One of the most interesting things about yesterday’s Brexit vote – apart for the prospect of the general disintegration of the UK and the collapse of the EU – was that for the second time in just over 12 months everyone – the pollsters, the betting agencies and in this case even the markets – failed to predict what was about to happen.
Let’s take a quick sample of the pre-poll analysis.
The Telegraph predicted – based on a poll by YouGov – a 52-48 margin in favour of the Remain campaign. An analysis of the six major polls in the lead up to the referendum (16/6 – 22/6) conducted by whatukthinks.org had the Remain campaign in front 52-48. In fact the poll-of-polls, which tracked voter intentions as far back as October 2015, didn’t have the Leave campaign in front until June 12 and at times had them as far behind as 55-45. To be fair this aggregated poll didn’t take into account 13% undecided voters… nevertheless, it and numerous other polls, failed to predict the outcome – most predicting a close contest with a narrow win for the Remain vote.
Even the gambling houses had it wrong… with odds running at 1/4 to Remain and 3/1 to Leave and more that £100 million pounds expected to be wagered on the result.
There has been some discussion about polling methodology leading to a bias in favour of the Leave campaign (Source: The Week, 24 June, 2016) AND let’s not forget that the Leave campaign had a great ally in the popular press receiving the the backing of some of Britain’s biggest newspapers. Seven of Britain’s top ten newspapers by circulation – The Sun, The Daily Mail, The Sunday Times, The Daily Telegraph, The Daily Star, The Daily Express and The Sunday Telegraph – all backed the Leave campaign.
That’s just over 5..85 million readers consuming papers that pushed the Leave vote against The Mail, The Mirror and The Times totalling 2.6 million readers that backed the Remain campaign. It doesn’t look much better if you throw in The Guardian, The Observer and The Financial Times. That only boosts the pro-Remain papers to just over 3.1 million readers – just over half those reading pro-Leave papers. (Source: The Week, June 22, 2016 EU).
Now this is scarily familiar to what happened just over 12 months ago. Leading into the 2015 general election almost all the polls showed a close contest and there was much discussion at the time about the prospect of a hung parliament and what this would do for democracy and the functioning of government.
So, while the UK is contemplating the prospect, for better or worse, of life outside the EU and the very real possibility of the disintegration of the United Kingdom, after Scottish First Minister Nicola Sturgeon signalled a second independence vote for Scotland was ‘on the cards’, the big question is what is the value of the millions of pounds (or dollars) spent on polling at elections?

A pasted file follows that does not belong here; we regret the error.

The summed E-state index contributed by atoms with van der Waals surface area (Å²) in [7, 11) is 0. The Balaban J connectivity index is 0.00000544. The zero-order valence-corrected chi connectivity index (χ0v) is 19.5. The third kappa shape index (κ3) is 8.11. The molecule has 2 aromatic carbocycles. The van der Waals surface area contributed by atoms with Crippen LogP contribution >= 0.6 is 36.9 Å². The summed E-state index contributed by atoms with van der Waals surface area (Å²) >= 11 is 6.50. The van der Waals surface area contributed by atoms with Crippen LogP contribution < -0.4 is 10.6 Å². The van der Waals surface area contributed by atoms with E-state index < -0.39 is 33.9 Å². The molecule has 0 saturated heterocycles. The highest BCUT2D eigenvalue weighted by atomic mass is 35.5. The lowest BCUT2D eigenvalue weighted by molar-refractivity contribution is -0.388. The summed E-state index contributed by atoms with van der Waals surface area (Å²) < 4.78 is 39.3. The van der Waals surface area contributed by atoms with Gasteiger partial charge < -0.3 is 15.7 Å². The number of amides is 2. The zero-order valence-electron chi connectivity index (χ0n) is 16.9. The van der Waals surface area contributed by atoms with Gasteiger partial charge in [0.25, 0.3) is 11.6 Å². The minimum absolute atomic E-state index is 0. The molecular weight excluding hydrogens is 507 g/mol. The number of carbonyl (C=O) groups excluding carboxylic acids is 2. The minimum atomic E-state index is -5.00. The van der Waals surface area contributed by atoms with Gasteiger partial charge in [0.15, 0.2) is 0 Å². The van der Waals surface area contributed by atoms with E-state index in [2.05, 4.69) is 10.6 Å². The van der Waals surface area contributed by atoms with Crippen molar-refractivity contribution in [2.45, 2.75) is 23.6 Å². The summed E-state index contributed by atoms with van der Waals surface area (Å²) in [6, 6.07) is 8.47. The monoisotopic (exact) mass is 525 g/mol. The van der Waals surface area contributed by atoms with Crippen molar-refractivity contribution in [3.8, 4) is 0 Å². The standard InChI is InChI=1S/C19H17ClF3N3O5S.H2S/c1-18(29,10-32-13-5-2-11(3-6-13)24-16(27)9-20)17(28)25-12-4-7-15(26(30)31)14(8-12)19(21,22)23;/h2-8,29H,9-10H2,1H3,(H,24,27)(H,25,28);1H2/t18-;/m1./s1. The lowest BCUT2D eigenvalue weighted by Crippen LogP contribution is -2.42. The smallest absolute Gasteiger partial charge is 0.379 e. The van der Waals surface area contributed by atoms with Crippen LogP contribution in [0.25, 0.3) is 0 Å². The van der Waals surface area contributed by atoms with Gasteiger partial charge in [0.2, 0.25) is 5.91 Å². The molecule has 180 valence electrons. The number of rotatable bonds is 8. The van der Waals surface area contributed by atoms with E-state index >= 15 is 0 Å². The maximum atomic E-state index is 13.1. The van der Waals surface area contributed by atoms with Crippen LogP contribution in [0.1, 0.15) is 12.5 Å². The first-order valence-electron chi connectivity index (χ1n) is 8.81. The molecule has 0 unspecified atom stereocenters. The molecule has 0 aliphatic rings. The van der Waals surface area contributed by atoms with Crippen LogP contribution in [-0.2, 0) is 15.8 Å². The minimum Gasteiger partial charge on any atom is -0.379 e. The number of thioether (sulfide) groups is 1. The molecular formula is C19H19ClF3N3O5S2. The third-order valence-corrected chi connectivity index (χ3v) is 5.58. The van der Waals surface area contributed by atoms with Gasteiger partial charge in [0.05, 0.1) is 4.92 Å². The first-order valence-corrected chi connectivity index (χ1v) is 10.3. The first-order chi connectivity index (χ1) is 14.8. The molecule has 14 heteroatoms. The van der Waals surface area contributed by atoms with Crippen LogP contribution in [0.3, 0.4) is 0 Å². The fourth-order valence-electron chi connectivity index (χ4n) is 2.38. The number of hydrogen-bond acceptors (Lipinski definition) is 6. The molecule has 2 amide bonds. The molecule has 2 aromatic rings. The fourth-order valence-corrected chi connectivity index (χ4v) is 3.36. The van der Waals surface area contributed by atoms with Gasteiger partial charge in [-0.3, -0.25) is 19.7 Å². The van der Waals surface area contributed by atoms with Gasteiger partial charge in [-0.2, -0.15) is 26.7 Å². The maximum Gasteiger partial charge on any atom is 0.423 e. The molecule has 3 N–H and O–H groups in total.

There is at least some prima facie evidence to suggest in this case that the polls actually worked against the Remain campaign after it appeared to be leading right up until the actual vote. It’s possible that the polls contributed to either complacency in the Remain group – a lower turnout for ‘Remainers’ given they were ‘ahead’ for so long – and also rallied the determined Leave voters in the final days of the campaign to actually get to the polls.
The Remain campaign probably also wasn’t helped by the backing of the two major parties, given the anti-Establishment sentiment that’s widespread in Britain.
Compulsory voting in Australia obviously mitigates against voter apathy and the potential for a lower turnout of voters who support the side ‘in the lead’. We don’t have to worry about the weather affecting the turnout for example. But given two polls I have seen recently indicate as much as 45% of the Australian electorate are struggling to choose between Labor and Liberal at the upcoming Federal poll – one wonders whether you can believe any of the polls here either.
The truth is that the industry that may undergo the most radical restructure in a post-EU UK might just be the pollsters themselves!!!
The other frightening electoral question for the world is, if the UK can vote to leave the EU – despite a slew of economists warning of the dire consequences – is it just possible that Donald Trump could win the US Presidential election?
The truth of the new world we live in is that people are more and more seeing established politicians as out of touch with their needs. They are still feeling the effects of the Global Financial Crisis and many, rightly or wrongly, feel it’s the working people who’ve had to bear the brunt of the largesse of the banks through austerity measures and the people who actually caused the crisis have got off scot-free. They see power more and more concentrated in the hands of the few and the problem that Hilary Clinton has is that, though conventional wisdom says that she should win the November election, she represents the type of political insider voters have grown to distrust.
If the Brexit vote means anything in either in the US or Australian elections, it might just be that conventional wisdom has been turned on its head in recent years and we’re dealing with a whole new ball game.
Referendums traditionally pose a question and resolve a question; the irony of this referendum is that it has raised more questions than it’s answered.